Ary and the Secret of Seasons is a game that’s not ashamed to wear its Legend of Zelda heart on its sleeve. The action-adventure puzzler combines some fun puzzles with its not-as-fun combat in a beautiful and varied, but ultimately linear package.
You play as a young girl named Ary, whose brother recently disappeared in the wilderness. She decides the best course of action to save her brother is to do it herself, because seemingly every adult in the game is as incompetent as you are competent.
Normally, I would call this unrealistic, but seeing how people are treating some very serious issues in the real world…
*coughs* Where were we? Right, the game does look nice though. While there are noticeable clippings and imperfections at times, it sticks to an interesting theme for each of their different seasonal worlds. It’s also cool to see environments that are not used to the weather being thrown for a loop, like a typical sunny beachside town covered in snow, with palm trees laden by a white blanket. It’s obviously not going to be a triple-A lifelike experience, but it’s a commendable effort from Belgian indie studio Exiin.
While the overworld contains its fair share of secrets, whether you are a fan of collecting random items or not, it’s the individual temples that contain the bulk of the game.
Surprisingly, the game doesn’t really treat you like a child. While there’s a tutorial section in the early game, you are kinda left to your own devices later on when you discover more powers.
As a person whose lack of talent for puzzles is only outshone by his lack of talent for platformers, I found them rather straightforward but well-designed, requiring you to use your knowledge of the different mechanics in the game to successfully go on to the next stage. They aren’t mind-breaking or innovative, but they are pretty fun. Autosave exists, and you can manually save any time you want, so it’s easy to reset a game state if you want to. But so far, I’ve not run into unsolvable puzzles even after screwing up the first few steps.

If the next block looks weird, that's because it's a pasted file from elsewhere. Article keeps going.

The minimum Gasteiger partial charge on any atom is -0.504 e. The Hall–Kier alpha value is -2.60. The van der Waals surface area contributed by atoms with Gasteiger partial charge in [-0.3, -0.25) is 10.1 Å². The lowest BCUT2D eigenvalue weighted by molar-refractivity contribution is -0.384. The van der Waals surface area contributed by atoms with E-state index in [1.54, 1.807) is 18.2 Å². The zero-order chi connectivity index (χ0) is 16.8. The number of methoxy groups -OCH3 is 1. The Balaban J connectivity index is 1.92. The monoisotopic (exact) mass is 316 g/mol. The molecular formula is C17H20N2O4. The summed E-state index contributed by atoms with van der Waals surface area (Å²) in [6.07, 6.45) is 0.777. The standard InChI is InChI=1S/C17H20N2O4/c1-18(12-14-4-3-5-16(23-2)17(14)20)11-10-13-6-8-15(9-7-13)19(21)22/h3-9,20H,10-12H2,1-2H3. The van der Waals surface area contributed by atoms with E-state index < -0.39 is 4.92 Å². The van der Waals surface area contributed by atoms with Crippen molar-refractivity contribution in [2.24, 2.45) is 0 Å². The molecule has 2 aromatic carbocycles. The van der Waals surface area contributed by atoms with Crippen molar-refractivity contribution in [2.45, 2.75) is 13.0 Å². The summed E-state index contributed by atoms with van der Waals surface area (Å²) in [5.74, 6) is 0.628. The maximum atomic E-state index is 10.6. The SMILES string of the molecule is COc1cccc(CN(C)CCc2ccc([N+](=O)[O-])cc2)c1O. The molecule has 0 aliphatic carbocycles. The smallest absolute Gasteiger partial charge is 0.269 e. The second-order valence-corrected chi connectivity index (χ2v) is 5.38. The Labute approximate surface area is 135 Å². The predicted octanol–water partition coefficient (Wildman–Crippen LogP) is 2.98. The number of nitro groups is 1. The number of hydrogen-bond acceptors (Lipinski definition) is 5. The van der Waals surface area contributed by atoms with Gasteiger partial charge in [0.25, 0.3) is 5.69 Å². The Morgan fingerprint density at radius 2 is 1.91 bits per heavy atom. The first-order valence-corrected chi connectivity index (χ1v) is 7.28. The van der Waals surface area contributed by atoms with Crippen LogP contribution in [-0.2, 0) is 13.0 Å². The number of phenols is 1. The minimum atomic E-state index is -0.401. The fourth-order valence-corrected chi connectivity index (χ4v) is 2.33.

Combat is repetitive but at least forgiving. While the boss fights actually requires you to put in some effort in using your array of powers, normal spawns are more annoying than fun. Mobs actually don’t drop anything though, making it a viable strategy to simply avoid them. Key mechanics like parrying have a large time window, making it simple to deal critical damage and avoid normal monsters.
Sometimes, their aggro ranges are actually insane, and the game will literally forbid you from opening chests with monsters nearby, so you are left with no choice but to whack them. Plus, these mobs respawn practically instantly should you enter another instance and double back, which could make it a counter-intuitively frustrating experience to explore.
The most recent version of Ary and the Secret of Seasons had several annoying bugs, such as graphical glitches and an incomplete quest bug that rendered my map finder essentially useless. You can’t actually put a direction marker or even change the priority of your quests, so the direction marker will always lead you to where the game thinks you should go next, rather than what you want to do.
The game has absolutely no qualms in declaring its love for the Legend of Zelda series, and it successfully channels the spirit of the puzzle-action platformer. Unlike the series’ most recent entry, Breath of the Wild, it’s an extremely linear game with puzzles and combat spiking in difficulty as you proceed with each area. It’s also very short, clocking in at about 10 hours.